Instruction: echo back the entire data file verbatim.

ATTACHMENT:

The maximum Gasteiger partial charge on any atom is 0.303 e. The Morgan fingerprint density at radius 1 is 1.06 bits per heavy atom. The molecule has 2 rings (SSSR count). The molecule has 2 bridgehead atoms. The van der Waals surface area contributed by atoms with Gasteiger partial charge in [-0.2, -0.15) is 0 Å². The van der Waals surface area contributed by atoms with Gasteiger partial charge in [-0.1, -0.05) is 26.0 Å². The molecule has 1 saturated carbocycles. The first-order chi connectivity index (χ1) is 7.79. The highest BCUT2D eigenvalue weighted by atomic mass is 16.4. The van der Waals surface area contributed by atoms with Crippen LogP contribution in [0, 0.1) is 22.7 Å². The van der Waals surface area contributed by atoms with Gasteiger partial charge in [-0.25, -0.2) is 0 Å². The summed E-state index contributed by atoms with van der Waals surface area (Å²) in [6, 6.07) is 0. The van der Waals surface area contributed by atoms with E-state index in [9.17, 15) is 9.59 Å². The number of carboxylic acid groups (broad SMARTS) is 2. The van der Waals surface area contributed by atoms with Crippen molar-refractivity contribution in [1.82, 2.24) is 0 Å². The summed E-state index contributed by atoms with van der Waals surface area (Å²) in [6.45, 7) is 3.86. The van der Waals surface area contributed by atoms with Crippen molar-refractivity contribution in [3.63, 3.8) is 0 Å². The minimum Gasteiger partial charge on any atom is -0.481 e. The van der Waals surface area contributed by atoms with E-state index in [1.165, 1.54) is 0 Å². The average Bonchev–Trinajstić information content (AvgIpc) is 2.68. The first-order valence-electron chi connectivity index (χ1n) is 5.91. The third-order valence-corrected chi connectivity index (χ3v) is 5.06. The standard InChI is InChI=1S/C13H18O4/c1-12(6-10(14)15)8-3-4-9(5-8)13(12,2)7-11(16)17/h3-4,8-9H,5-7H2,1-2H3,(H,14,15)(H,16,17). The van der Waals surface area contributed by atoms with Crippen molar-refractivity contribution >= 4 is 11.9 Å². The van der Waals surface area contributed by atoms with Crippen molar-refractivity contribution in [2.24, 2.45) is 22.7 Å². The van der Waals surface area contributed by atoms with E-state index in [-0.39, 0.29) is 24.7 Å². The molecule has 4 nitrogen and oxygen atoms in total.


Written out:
The maximum Gasteiger partial charge on any atom is 0.303 e. The Morgan fingerprint density at radius 1 is 1.06 bits per heavy atom. The molecule has 2 rings (SSSR count). The molecule has 2 bridgehead atoms. The van der Waals surface area contributed by atoms with Gasteiger partial charge in [-0.2, -0.15) is 0 Å². The van der Waals surface area contributed by atoms with Gasteiger partial charge in [-0.1, -0.05) is 26.0 Å². The molecule has 1 saturated carbocycles. The first-order chi connectivity index (χ1) is 7.79. The highest BCUT2D eigenvalue weighted by atomic mass is 16.4. The van der Waals surface area contributed by atoms with Crippen LogP contribution in [0, 0.1) is 22.7 Å². The van der Waals surface area contributed by atoms with Gasteiger partial charge in [-0.25, -0.2) is 0 Å². The summed E-state index contributed by atoms with van der Waals surface area (Å²) in [6, 6.07) is 0. The van der Waals surface area contributed by atoms with E-state index in [9.17, 15) is 9.59 Å². The number of carboxylic acid groups (broad SMARTS) is 2. The van der Waals surface area contributed by atoms with Crippen molar-refractivity contribution in [1.82, 2.24) is 0 Å². The summed E-state index contributed by atoms with van der Waals surface area (Å²) in [6.45, 7) is 3.86. The van der Waals surface area contributed by atoms with Crippen molar-refractivity contribution in [3.63, 3.8) is 0 Å². The minimum Gasteiger partial charge on any atom is -0.481 e. The van der Waals surface area contributed by atoms with E-state index in [1.165, 1.54) is 0 Å². The average Bonchev–Trinajstić information content (AvgIpc) is 2.68. The first-order valence-electron chi connectivity index (χ1n) is 5.91. The third-order valence-corrected chi connectivity index (χ3v) is 5.06. The standard InChI is InChI=1S/C13H18O4/c1-12(6-10(14)15)8-3-4-9(5-8)13(12,2)7-11(16)17/h3-4,8-9H,5-7H2,1-2H3,(H,14,15)(H,16,17). The van der Waals surface area contributed by atoms with Crippen molar-refractivity contribution >= 4 is 11.9 Å². The van der Waals surface area contributed by atoms with Crippen molar-refractivity contribution in [2.24, 2.45) is 22.7 Å². The van der Waals surface area contributed by atoms with E-state index in [-0.39, 0.29) is 24.7 Å². The molecule has 4 nitrogen and oxygen atoms in total.